Junior Solar Power Information & Peak Sun Hours
Solar Green Energy Summary for Junior, West Virginia
Fixed Tilt Sunlight Hours: 4.9 hours per day
1-Axis Tilt Sunlight Hours: 5.2 hours per day
2-Axis Tilt Sunlight Hours: 5.8 hours per day
The average amount of peak sun hours in a day is a different and more useful number as it relates to solar panels than total sun hours. Total sun hours are exactly what you would expect; the total amount of hours that the sun is out during a 24 hour period. Peak sun hours, on the other hand, are the total number of hours in a day where the sunshine is strong enough to to be absorbed and used by solar panels. Sunlight early in the morning or late at night is often not strong enough to count toward peak sun hours. Because of this, total sun hours will always be more than peak sun hours. Looking at the average peak sun hours in Junior throughout the year can help you better estimate the amount of solar panels you will need to power your business or home.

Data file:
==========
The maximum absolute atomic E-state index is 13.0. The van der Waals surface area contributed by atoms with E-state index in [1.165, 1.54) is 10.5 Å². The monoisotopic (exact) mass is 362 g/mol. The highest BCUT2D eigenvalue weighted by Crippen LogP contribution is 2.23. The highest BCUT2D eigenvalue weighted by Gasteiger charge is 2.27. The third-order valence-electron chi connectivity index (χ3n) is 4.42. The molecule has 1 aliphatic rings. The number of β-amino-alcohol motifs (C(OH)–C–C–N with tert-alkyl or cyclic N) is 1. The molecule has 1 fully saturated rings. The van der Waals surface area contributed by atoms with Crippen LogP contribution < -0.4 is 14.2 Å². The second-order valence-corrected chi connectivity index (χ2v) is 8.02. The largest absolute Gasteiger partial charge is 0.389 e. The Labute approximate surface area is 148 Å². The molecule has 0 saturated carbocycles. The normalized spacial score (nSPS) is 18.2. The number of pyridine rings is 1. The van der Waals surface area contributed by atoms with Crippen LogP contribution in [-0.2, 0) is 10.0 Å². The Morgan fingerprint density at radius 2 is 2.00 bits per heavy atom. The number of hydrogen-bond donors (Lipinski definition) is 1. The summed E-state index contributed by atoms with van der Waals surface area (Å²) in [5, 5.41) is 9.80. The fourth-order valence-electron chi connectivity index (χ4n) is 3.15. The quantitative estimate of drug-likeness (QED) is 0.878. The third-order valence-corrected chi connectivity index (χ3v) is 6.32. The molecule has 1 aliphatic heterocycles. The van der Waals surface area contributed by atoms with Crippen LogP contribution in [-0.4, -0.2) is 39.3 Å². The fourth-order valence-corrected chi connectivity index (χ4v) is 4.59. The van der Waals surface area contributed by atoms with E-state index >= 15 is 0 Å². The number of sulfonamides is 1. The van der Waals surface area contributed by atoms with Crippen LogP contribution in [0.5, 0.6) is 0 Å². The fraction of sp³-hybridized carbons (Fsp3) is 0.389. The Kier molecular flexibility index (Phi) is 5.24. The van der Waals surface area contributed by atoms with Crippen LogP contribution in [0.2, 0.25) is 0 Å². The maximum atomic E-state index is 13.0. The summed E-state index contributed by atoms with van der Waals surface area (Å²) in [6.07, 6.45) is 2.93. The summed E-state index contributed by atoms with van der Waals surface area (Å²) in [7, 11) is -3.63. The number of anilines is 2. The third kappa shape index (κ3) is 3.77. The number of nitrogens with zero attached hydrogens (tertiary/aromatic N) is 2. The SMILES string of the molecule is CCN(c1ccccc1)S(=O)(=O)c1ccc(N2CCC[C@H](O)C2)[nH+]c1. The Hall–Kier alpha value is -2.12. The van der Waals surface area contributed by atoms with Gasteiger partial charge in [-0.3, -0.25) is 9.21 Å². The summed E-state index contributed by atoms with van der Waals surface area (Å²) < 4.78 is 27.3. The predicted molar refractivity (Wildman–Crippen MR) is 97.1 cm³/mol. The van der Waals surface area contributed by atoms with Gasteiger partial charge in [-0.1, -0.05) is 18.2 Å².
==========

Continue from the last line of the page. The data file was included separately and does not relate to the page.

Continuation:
Although you can easily predict sunrise and sunset hours each day to the minute, looking at latitude can help with your solar planning. The closer you get to the equator the closer your latitude gets to zero. Sunlight hours on the equator are consistent throughout the entire year. Places further from the equator can have large variance in daily sunlight. For example higher latitudes can have very long summer days with lots of sunlight and very dark winters. The latitude of Junior is 39.0.
You will notice the difference in peak sunlight hours depending on the panel type. The more flexibility the solar panel has the efficient it can be throughout the day and the year. A fixed solar panel remains in the same position at all times. A 1-axis panel follows the sun throughout the day as it moves through the sky and eventually sets. A 2-axis panel not only tracks the daily movement, but also adjusts based on the sun's changing position in the sky throughout the year as the seasons change.
Another reason to consider average peak sun hours is because weather can dramatically affect the day-to-day output of solar panels. It goes without saying that a dark stormy day will produce less output than a clear sunny day. Looking at a yearly average helps account for these daily variables.
Using the latitude of Junior along with historical data of sunlight and weather patterns we can estimate that a fixed mounted solar panel will receive an average of 4.9 hours per day in this area. That number can be increased with better technology including add a 1-axis or 2-axis tracking mount, which would increase the average peak sun hours per day to 5.2 hours and 5.8 hours, respectively.